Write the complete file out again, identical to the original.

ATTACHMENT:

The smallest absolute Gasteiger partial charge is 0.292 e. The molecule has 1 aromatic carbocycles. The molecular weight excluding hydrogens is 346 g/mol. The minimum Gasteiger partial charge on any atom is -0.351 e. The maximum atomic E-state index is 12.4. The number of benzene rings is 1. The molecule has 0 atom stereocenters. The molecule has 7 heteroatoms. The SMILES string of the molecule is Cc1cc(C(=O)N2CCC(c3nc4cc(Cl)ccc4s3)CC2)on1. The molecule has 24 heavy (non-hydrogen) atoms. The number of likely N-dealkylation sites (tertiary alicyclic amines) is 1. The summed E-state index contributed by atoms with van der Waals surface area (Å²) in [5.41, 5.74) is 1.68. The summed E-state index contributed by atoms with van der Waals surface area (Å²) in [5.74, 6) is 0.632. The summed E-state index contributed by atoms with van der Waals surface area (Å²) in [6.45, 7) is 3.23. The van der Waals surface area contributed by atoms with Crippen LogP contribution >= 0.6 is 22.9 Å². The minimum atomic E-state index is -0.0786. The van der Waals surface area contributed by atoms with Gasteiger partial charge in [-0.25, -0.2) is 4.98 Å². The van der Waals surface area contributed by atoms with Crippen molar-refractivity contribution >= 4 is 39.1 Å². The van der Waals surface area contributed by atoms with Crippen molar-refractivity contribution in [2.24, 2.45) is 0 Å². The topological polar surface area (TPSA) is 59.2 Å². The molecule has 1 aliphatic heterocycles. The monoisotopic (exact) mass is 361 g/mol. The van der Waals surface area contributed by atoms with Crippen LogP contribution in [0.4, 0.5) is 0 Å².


The smallest absolute Gasteiger partial charge is 0.292 e. The molecule has 1 aromatic carbocycles. The molecular weight excluding hydrogens is 346 g/mol. The minimum Gasteiger partial charge on any atom is -0.351 e. The maximum atomic E-state index is 12.4. The number of benzene rings is 1. The molecule has 0 atom stereocenters. The molecule has 7 heteroatoms. The SMILES string of the molecule is Cc1cc(C(=O)N2CCC(c3nc4cc(Cl)ccc4s3)CC2)on1. The molecule has 24 heavy (non-hydrogen) atoms. The number of likely N-dealkylation sites (tertiary alicyclic amines) is 1. The summed E-state index contributed by atoms with van der Waals surface area (Å²) in [5.41, 5.74) is 1.68. The summed E-state index contributed by atoms with van der Waals surface area (Å²) in [5.74, 6) is 0.632. The summed E-state index contributed by atoms with van der Waals surface area (Å²) in [6.45, 7) is 3.23. The van der Waals surface area contributed by atoms with Crippen LogP contribution >= 0.6 is 22.9 Å². The minimum atomic E-state index is -0.0786. The van der Waals surface area contributed by atoms with Gasteiger partial charge in [-0.25, -0.2) is 4.98 Å². The van der Waals surface area contributed by atoms with Crippen molar-refractivity contribution >= 4 is 39.1 Å². The van der Waals surface area contributed by atoms with Crippen molar-refractivity contribution in [2.24, 2.45) is 0 Å². The topological polar surface area (TPSA) is 59.2 Å². The molecule has 1 aliphatic heterocycles. The monoisotopic (exact) mass is 361 g/mol. The van der Waals surface area contributed by atoms with Crippen LogP contribution in [0.4, 0.5) is 0 Å².